notion ink adam: initial impressions

As a brief continuation of my EAP post, I got a mail out of the blue from Notion Ink offering me a chance to buy an Adam tablet (running the Android OS). So I went ahead and bought one. Obviously they didn't actually have the one I wanted, so I ended-up getting the Pixel Qi+WiFi version, sans 3G.

This post contains my initial impressions on the device.

The Good

Build. I'm very surprised by how solid the whole unit feels. I thought there would be flimsy and creaky plastic in abundance. Not the case (burhhur!).

The curved spine of the device feels great to hold when reading in portrait. Apparently it uses the Golden Ratio in its curvature. Whatever it is, I approve.

Pixel Qi. The screen can be read in daylight - including direct sunshine - with the backlight turned off. Or turned on if you prefer, but you don't get that much colour and you're just wasting battery life. I have no blotchiness, viewing angle, nor washed-out colour problems that some other users have been reporting. I'm sure the contrast and colour saturation is lower than a standard LCD, let alone an IPS LCD, but I don't really notice it as I don't have another non-Pixel Qi tablet beside this one.

Speed. The whole thing runs very fast and smooth with no lag. It should however be noted that I more or less immediately rooted the device. More on that below.

The Bad

Software. I have seen a lot of complaints about the Eden software that Notion Ink created to run on-top of Android, but I didn't really run into any problems - probably because I insta-rooted. I still feel that NI wasted their resources working on it, especially with Honeycomb around the corner. Apps need to specifically have support for the Panels system in Eden, of which none actually do except for some of the ones that come with the system.

Without market access, the device is limited. Rooting is almost a requirement if you want to do more than browse and mess about with Quickoffice/mail.

Persistent Applications. Technically a part of Software, but so annoying that I created its own section. For some completely unknown reason, there is a random mix of apps running in the background that I didn't start. For example, Facebook. I kill the task and then continue doing my thing. I look again at the tasklist and it's back! This happens all the time, and with a lot of different apps. Very annoying and wasteful.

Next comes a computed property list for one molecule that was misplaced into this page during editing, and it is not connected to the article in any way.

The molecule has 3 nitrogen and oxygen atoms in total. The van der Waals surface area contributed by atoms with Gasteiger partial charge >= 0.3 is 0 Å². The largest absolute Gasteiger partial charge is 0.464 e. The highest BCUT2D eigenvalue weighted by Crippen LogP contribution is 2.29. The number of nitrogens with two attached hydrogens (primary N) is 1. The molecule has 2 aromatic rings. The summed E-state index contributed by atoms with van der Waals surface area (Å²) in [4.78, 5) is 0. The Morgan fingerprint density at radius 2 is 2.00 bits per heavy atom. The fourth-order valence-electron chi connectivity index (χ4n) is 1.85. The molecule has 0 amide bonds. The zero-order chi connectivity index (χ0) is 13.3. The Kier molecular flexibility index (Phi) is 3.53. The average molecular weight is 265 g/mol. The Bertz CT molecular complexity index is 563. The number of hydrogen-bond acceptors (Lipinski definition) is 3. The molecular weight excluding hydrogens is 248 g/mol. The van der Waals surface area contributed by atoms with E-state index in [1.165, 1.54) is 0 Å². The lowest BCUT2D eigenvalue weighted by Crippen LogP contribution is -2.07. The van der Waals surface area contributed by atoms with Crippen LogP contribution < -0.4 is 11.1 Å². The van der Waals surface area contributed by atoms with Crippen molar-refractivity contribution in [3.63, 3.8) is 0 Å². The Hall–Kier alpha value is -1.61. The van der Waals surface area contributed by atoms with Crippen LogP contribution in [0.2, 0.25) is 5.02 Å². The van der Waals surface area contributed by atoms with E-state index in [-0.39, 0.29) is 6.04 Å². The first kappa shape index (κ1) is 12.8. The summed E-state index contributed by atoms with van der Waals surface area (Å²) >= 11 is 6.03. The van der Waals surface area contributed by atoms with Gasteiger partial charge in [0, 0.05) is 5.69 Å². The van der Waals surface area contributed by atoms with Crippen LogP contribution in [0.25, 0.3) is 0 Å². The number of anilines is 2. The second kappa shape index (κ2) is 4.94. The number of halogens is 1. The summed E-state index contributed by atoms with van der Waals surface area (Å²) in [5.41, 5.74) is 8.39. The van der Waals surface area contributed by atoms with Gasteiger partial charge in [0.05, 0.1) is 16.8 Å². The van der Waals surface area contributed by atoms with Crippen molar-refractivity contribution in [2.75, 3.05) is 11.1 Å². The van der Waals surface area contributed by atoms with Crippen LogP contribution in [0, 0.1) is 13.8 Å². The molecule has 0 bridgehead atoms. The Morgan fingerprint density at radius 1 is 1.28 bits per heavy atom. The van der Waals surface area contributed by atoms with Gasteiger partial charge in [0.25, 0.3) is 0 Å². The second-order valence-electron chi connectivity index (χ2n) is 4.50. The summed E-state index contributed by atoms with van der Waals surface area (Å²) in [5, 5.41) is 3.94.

Context Buttons. Actually, the buttons themselves are fine. The problem is that they're not illuminated - EL lighting would've been ideal. Until you get used to their placement, hitting the Search/Back/etc buttons in the dark is going to be annoying. Even glow-in-the-dark paint would've been better than nothing at all.

Power Button. Considering how well built the rest of the system is, the power button is surprising. It's very small and feels like the spring that resists against it (think Nintendo DS Lite) will boing in the near future. A stiffened micro-switch would've been better. Of all the possible mechanical failures in a device like this, I suspect this is the most likely to occur first.

Coloured Strip. The white strip going around the Adam, as shown in the pictures below, is in fact a vinyl sticker. Mine has started to "bubble" with air in a few spots. I'm not too bothered about it as I can replace it if NI ever bring out alternate colours, but it's still a bit shoddy. Update: Turns it there's a clear film on-top of the vinyl sticker - that is what's peeling off, and not the actual white vinyl itself.

Plug. The charger comes with a 2-pin US plug. I'm using a US/EU/Japan/Universal to UK 3-Pin Adapter (pack of 2, black) to enable me to use it in the UK. The charger itself is 100 - 240 volts and so works fine.

MicroSD Slot. Okay, this isn't bad per sé, but why wasn't a standard SD slot used? I'm pretty sure it would've fit. Of course I don't know that for a fact, but I wrote it as though I did. Standard internet behaviour, I'm afraid.

Notion Ink. The company. The company is astonishingly bad. I'll expand on this in the full review. I doubt they'll improve in the meantime.

The Rooting

I did an update to the latest over-the-air firmware. But then I went and rooted the device and installed EdenX on it, along with the Cell fix. The cell fix removes the service that causes the Adam to continually scan for a mobile phone (or "cell", if you're inclined that way) and completely spunk away its battery life.

EdenX allows me to change between both the standard Eden and standard Android home screens. There are also other things in there like the Google Market, Google apps, dedicated Youtube app, and what have you.

The Other

UK Customs. Updated. Import duty must be paid; TNT charged me £86.50. Incidentally, the documents I received 2-3 weeks after receiving the Adam make no sense whatsoever. There are various scans of invoices but no information on how to actually make the payment. The invoice states a deadline of four days after its arrival. I was hoping to pay it online but TNT's site is as cretinous as this invoice is.

Okay, that's all for now. Below are a few photos I took of the Adam and published on Twitter the day I got it. Ask away if you have any questions and I'll answer them.

Incidentally, the foldable cricket stand I got is ideal with the Adam.

Check out the bokeh!

Posted: 2011-03-18 at 12:07:43,